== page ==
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Ask RiotACT: Greening the Kingston Foreshore

By MochaMan - 18 July 2016 9

Kingston Foreshore

Hi,

What thoughts do others have in respect to enhancing the greening initiatives for the concrete corridors around the foreshore?

I am a firm believer that the foreshore cannot have enough trees/shrubs.

Some actions have been taken with respect to plants/vegetation but with consideration to views being impeded by level one apartments upwards there are other options available as to dense vegetation without height.

I think larger moveable pots would be an option.  Is is always a balancing act with public amenities, one good example being Circular Quay in Sydney, during large events/New Years you would not expect to see anything however at other times during the year it is a concrete wasteland/heat sink.

What creative options are available to enhance the botanical weight within the Kingston Foreshore ?

What’s Your opinion?


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9 Responses to
Ask RiotACT: Greening the Kingston Foreshore
foreshores 1:59 pm 25 Jul 16

As someone who lives on the foreshore, don’t worry – we still have a view of the other ugly apartments that surround us!! I cannot believe the potential that this area had but has been ruined by dull, concrete everywhere. It could have been funky but it aint. It is noisy and badly built – the quality of the apartments is pretty bad. Shame for Cbr – you coulda but didn’t.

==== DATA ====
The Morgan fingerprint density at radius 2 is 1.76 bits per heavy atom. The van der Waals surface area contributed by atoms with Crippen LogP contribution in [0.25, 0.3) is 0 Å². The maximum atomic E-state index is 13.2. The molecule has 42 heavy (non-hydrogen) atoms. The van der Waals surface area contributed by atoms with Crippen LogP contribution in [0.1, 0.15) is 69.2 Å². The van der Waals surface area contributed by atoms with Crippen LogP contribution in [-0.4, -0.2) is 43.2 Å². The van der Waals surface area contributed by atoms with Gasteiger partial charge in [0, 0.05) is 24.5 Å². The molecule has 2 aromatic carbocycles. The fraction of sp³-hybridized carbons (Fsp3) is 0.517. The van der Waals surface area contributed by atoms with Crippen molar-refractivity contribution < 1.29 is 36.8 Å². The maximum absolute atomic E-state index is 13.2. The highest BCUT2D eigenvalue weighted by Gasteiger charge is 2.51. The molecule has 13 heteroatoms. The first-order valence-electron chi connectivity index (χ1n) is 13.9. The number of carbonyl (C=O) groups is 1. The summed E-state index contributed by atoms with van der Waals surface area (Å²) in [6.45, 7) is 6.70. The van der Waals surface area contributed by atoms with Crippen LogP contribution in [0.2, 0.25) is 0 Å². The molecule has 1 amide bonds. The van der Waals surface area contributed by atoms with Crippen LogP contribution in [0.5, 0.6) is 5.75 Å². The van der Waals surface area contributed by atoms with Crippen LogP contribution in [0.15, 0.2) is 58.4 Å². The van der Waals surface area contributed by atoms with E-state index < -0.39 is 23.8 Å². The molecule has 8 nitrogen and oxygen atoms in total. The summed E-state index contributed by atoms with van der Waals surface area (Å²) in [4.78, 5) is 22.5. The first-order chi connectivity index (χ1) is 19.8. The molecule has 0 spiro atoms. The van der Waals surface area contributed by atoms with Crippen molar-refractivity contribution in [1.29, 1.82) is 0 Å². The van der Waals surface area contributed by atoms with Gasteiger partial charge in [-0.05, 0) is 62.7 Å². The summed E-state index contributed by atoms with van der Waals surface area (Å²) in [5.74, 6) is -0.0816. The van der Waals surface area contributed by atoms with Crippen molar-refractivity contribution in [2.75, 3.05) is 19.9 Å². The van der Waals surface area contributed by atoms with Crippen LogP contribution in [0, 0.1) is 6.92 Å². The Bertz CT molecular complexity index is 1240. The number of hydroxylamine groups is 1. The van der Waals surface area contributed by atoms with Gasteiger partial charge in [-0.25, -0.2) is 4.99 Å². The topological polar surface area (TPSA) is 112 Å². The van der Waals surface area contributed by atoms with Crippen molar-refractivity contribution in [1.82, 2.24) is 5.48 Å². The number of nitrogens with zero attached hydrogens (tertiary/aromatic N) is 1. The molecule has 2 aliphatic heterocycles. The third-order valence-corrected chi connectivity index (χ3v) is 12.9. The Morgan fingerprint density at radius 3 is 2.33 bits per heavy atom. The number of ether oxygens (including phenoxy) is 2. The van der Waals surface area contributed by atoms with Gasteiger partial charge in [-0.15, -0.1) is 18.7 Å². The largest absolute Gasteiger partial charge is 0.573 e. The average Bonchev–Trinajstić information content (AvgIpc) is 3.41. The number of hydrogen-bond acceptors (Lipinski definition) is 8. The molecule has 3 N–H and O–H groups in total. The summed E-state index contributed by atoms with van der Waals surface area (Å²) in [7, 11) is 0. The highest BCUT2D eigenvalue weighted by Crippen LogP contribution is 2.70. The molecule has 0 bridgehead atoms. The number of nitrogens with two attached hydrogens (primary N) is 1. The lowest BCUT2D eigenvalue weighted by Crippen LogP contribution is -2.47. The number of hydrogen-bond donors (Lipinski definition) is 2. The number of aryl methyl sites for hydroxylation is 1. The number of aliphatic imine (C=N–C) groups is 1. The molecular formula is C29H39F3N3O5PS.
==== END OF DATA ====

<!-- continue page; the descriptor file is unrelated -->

rommeldog56 8:55 pm 24 Jul 16

I would just support fewer ugly buildings; having them set back further from the lake; and better planned from the beginning to really include “social amenity” – not just pay lip service to it.

I’m sure the view is very nice looking out of the units onto the lake and Kings Avenue bridge. But, the view of the apartments now built on the Kingston Foreshore from Kings Avenue bridge is a bit of a let down. There is a sameness about their aesthetics and design that is, well, boring – in my view anyway.

Hopefully, when a few trees grow, it will also look less stark.

switch 5:44 pm 24 Jul 16

I would also like to see the old planning “rule” about the hilltops always being the highest points.
Anyone else remember that one? It made such a difference to how the city looked. – being the Bush Capital and all.

Didn’t it go about the same time as Telecom Tower came along.

ungruntled 4:01 pm 24 Jul 16